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Yerevan Still Vague On ‘Upcoming’ Armenian-Azeri Summit


Armenia - Prime Minister Nikol Pashinian speaks during the Armenian government's question-and-answer session in parliament, Yerevan, October 27, 2021.

The Armenian government sent mixed signals on Wednesday in response to reports that the leaders of Armenia of Azerbaijan will meet in Moscow early next month to sign more Russian-brokered agreements.

Foreign Minister Ararat Mirzoyan did not explicitly rule out the possibility of such a summit. But he denied that Yerevan is planning to make far-reaching concessions to Baku.

“First of all, I want to say that no meeting in that format is planned for the moment,” Mirzoyan told the Armenian parliament.

“Proposals for different meetings in different formats are being discussed. Presumably an agreed text might be released as a result of possible meetings,” he said during the government’s question-and-answer session in the National Assembly.

Some Russian and Armenian media outlets reported late last week that that Russian President Vladimir Putin is set to host fresh talks between Armenian Prime Minister Nikol Pashinian and Azerbaijani President Ilham Aliyev.

Citing unnamed Armenian diplomatic sources, Aliqmedia.am claimed that Aliyev and Pashinian will sign two agreements envisaging the demarcation of the Armenian-Azerbaijani border and the opening of transport links between the two South Caucasus states. The publication said one of those documents will also commit Baku and Yerevan to recognizing each other’s territorial integrity.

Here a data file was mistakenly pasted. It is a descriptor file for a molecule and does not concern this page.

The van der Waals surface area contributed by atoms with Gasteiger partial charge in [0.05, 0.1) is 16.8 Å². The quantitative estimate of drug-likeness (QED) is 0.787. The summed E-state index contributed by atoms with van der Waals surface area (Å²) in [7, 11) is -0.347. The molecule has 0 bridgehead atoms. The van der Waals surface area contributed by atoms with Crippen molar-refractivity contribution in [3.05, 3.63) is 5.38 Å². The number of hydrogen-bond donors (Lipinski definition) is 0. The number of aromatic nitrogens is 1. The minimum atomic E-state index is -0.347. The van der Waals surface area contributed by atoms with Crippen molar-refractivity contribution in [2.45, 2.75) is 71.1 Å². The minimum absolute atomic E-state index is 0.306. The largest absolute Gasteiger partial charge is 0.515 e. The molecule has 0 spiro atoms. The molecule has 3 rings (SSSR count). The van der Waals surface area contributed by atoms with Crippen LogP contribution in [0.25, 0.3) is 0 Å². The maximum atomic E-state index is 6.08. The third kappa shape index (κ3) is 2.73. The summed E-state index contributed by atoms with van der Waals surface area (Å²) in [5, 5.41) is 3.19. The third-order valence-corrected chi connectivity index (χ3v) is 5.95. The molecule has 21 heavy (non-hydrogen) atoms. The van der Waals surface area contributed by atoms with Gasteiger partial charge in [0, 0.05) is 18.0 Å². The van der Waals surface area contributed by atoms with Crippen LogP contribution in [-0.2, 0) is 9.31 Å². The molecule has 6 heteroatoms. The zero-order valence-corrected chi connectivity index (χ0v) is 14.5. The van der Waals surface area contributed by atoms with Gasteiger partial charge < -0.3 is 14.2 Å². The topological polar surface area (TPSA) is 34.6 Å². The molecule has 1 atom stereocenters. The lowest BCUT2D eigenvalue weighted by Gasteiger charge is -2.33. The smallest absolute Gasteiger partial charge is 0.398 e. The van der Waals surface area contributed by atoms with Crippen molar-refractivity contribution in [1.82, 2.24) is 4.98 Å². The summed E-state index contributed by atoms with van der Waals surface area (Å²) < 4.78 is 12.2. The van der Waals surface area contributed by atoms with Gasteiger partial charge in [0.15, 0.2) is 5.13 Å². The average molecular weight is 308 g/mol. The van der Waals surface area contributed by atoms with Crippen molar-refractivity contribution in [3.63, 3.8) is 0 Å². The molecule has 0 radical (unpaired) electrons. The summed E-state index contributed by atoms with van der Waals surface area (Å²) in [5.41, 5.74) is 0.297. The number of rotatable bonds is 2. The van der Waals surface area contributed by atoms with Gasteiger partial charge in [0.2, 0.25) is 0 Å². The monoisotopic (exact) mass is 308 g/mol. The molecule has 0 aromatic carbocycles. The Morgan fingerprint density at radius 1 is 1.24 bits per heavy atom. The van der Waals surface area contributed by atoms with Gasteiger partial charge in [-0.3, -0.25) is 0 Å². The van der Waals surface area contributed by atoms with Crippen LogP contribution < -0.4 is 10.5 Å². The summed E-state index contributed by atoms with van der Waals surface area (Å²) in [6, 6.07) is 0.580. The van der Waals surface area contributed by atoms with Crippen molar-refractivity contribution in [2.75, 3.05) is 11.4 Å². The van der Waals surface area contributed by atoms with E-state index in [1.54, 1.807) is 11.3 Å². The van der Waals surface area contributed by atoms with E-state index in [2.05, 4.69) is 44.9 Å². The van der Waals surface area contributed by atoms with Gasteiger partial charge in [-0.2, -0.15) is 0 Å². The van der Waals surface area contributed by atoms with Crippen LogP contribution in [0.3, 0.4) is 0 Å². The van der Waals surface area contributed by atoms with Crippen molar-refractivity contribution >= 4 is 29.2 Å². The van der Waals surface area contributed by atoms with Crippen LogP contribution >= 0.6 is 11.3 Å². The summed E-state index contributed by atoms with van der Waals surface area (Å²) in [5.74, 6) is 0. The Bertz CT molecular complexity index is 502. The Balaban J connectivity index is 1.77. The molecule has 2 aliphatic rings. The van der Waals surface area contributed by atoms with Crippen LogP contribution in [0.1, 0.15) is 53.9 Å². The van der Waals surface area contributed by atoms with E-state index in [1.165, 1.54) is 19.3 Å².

“The signing of those two documents with such content is definitely not planned,” said Mirzoyan. He insisted that Pashinian’s administration will not sign any deals contradicting its public statements on the Nagorno-Karabakh conflict.

Pashinian was present at the session but did not comment on the matter. He answered instead other conflict-related questions asked by opposition lawmakers.

Some of those deputies again expressed concern over the media reports. Armen Rustamian of the opposition Hayastan alliance said he fears that Pashinian will commit to fateful concessions to Aliyev.

Earlier on Wednesday Hayastan and the opposition Pativ Unem bloc tried unsuccessfully to have the parliament adopt a statement saying that any agreement referring to Karabakh as Azerbaijani territory is unacceptable to Armenia and that Soviet-era maps alone can serve as a basis for Armenian-Azerbaijani border demarcation.

The parliament majority representing Pashinian’s Civil Contract party blocked the passage of the statement. The head of Civil Contract’s parliamentary group, Hayk Konjorian, said the majority objected to the document because of its “internal political” wording. Opposition lawmakers dismissed the explanation.

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